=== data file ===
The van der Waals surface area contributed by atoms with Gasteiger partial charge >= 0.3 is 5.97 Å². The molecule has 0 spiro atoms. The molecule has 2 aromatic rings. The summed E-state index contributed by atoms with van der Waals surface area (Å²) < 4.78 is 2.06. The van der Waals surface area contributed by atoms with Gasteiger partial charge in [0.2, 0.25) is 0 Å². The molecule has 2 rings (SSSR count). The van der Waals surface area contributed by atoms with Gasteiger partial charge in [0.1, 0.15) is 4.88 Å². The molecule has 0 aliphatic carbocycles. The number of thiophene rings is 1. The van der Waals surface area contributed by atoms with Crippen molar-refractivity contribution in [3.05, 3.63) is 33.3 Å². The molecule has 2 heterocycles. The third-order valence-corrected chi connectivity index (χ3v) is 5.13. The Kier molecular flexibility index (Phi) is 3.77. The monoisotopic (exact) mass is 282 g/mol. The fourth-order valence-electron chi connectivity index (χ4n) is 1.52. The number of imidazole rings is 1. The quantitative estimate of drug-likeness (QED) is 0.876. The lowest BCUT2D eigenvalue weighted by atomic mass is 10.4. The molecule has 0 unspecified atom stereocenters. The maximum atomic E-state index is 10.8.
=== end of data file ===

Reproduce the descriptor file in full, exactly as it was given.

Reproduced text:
The van der Waals surface area contributed by atoms with Gasteiger partial charge >= 0.3 is 5.97 Å². The molecule has 0 spiro atoms. The molecule has 2 aromatic rings. The summed E-state index contributed by atoms with van der Waals surface area (Å²) < 4.78 is 2.06. The van der Waals surface area contributed by atoms with Gasteiger partial charge in [0.2, 0.25) is 0 Å². The molecule has 2 rings (SSSR count). The van der Waals surface area contributed by atoms with Gasteiger partial charge in [0.1, 0.15) is 4.88 Å². The molecule has 0 aliphatic carbocycles. The number of thiophene rings is 1. The van der Waals surface area contributed by atoms with Crippen molar-refractivity contribution in [3.05, 3.63) is 33.3 Å². The molecule has 2 heterocycles. The third-order valence-corrected chi connectivity index (χ3v) is 5.13. The Kier molecular flexibility index (Phi) is 3.77. The monoisotopic (exact) mass is 282 g/mol. The fourth-order valence-electron chi connectivity index (χ4n) is 1.52. The number of imidazole rings is 1. The quantitative estimate of drug-likeness (QED) is 0.876. The lowest BCUT2D eigenvalue weighted by atomic mass is 10.4. The molecule has 0 unspecified atom stereocenters. The maximum atomic E-state index is 10.8.